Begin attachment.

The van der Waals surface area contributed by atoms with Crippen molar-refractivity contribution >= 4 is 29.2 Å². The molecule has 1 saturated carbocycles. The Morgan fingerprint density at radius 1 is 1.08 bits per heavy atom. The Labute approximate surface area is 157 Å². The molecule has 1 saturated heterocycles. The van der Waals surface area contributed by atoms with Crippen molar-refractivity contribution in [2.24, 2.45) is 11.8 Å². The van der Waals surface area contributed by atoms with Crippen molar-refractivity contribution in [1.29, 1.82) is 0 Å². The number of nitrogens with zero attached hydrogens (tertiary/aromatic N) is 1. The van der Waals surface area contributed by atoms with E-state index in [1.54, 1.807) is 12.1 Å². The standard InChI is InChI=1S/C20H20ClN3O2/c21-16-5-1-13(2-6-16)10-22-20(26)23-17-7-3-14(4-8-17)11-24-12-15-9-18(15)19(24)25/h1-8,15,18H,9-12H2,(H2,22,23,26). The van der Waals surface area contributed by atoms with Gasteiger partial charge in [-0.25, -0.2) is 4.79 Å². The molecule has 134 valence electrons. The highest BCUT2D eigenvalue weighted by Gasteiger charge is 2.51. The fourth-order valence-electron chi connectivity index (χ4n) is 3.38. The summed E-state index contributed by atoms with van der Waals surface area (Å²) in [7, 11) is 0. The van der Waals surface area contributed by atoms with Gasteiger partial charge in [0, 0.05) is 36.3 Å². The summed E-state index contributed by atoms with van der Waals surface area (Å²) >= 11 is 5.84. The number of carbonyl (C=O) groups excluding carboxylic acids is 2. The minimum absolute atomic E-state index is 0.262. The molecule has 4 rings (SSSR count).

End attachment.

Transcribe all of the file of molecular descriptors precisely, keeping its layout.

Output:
The van der Waals surface area contributed by atoms with Crippen molar-refractivity contribution >= 4 is 29.2 Å². The molecule has 1 saturated carbocycles. The Morgan fingerprint density at radius 1 is 1.08 bits per heavy atom. The Labute approximate surface area is 157 Å². The molecule has 1 saturated heterocycles. The van der Waals surface area contributed by atoms with Crippen molar-refractivity contribution in [2.24, 2.45) is 11.8 Å². The van der Waals surface area contributed by atoms with Crippen molar-refractivity contribution in [1.29, 1.82) is 0 Å². The number of nitrogens with zero attached hydrogens (tertiary/aromatic N) is 1. The van der Waals surface area contributed by atoms with E-state index in [1.54, 1.807) is 12.1 Å². The standard InChI is InChI=1S/C20H20ClN3O2/c21-16-5-1-13(2-6-16)10-22-20(26)23-17-7-3-14(4-8-17)11-24-12-15-9-18(15)19(24)25/h1-8,15,18H,9-12H2,(H2,22,23,26). The van der Waals surface area contributed by atoms with Gasteiger partial charge in [-0.25, -0.2) is 4.79 Å². The molecule has 134 valence electrons. The highest BCUT2D eigenvalue weighted by Gasteiger charge is 2.51. The fourth-order valence-electron chi connectivity index (χ4n) is 3.38. The summed E-state index contributed by atoms with van der Waals surface area (Å²) in [7, 11) is 0. The van der Waals surface area contributed by atoms with Gasteiger partial charge in [0, 0.05) is 36.3 Å². The summed E-state index contributed by atoms with van der Waals surface area (Å²) >= 11 is 5.84. The number of carbonyl (C=O) groups excluding carboxylic acids is 2. The minimum absolute atomic E-state index is 0.262. The molecule has 4 rings (SSSR count).